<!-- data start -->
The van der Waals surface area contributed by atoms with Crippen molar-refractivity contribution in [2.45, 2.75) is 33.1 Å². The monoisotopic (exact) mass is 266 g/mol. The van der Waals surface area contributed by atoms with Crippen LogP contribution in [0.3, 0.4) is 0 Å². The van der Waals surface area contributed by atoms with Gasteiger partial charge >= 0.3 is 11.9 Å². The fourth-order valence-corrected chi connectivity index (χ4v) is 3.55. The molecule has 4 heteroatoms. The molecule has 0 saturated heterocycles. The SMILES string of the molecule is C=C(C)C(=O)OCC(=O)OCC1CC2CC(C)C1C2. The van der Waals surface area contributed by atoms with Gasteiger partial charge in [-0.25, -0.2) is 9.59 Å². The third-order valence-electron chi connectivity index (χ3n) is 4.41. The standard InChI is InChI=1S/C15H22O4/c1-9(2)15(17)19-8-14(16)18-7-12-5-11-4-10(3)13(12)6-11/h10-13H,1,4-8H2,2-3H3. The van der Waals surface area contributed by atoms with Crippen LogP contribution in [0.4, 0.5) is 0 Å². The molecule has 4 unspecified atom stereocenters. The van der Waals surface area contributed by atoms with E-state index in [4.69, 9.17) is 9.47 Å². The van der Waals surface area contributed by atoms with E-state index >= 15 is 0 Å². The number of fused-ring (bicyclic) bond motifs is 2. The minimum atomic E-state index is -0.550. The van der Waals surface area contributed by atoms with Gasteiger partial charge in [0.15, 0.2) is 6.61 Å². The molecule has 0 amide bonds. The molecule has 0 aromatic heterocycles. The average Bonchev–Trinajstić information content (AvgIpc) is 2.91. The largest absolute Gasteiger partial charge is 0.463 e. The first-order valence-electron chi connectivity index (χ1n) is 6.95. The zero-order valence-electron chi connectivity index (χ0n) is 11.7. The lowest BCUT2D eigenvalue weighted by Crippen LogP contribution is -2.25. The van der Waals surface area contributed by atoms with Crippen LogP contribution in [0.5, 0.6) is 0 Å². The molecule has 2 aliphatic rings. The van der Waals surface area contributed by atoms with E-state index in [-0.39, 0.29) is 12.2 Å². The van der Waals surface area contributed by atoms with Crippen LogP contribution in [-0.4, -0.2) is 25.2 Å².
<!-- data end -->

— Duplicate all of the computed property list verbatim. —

The van der Waals surface area contributed by atoms with Crippen molar-refractivity contribution in [2.45, 2.75) is 33.1 Å². The monoisotopic (exact) mass is 266 g/mol. The van der Waals surface area contributed by atoms with Crippen LogP contribution in [0.3, 0.4) is 0 Å². The van der Waals surface area contributed by atoms with Gasteiger partial charge >= 0.3 is 11.9 Å². The fourth-order valence-corrected chi connectivity index (χ4v) is 3.55. The molecule has 4 heteroatoms. The molecule has 0 saturated heterocycles. The SMILES string of the molecule is C=C(C)C(=O)OCC(=O)OCC1CC2CC(C)C1C2. The van der Waals surface area contributed by atoms with Gasteiger partial charge in [-0.25, -0.2) is 9.59 Å². The third-order valence-electron chi connectivity index (χ3n) is 4.41. The standard InChI is InChI=1S/C15H22O4/c1-9(2)15(17)19-8-14(16)18-7-12-5-11-4-10(3)13(12)6-11/h10-13H,1,4-8H2,2-3H3. The van der Waals surface area contributed by atoms with Crippen LogP contribution in [0.4, 0.5) is 0 Å². The molecule has 4 unspecified atom stereocenters. The van der Waals surface area contributed by atoms with E-state index in [4.69, 9.17) is 9.47 Å². The van der Waals surface area contributed by atoms with E-state index >= 15 is 0 Å². The number of fused-ring (bicyclic) bond motifs is 2. The minimum atomic E-state index is -0.550. The van der Waals surface area contributed by atoms with Gasteiger partial charge in [0.15, 0.2) is 6.61 Å². The molecule has 0 amide bonds. The molecule has 0 aromatic heterocycles. The average Bonchev–Trinajstić information content (AvgIpc) is 2.91. The largest absolute Gasteiger partial charge is 0.463 e. The first-order valence-electron chi connectivity index (χ1n) is 6.95. The zero-order valence-electron chi connectivity index (χ0n) is 11.7. The lowest BCUT2D eigenvalue weighted by Crippen LogP contribution is -2.25. The van der Waals surface area contributed by atoms with Crippen LogP contribution in [0.5, 0.6) is 0 Å². The molecule has 2 aliphatic rings. The van der Waals surface area contributed by atoms with E-state index in [-0.39, 0.29) is 12.2 Å². The van der Waals surface area contributed by atoms with Crippen LogP contribution in [-0.4, -0.2) is 25.2 Å².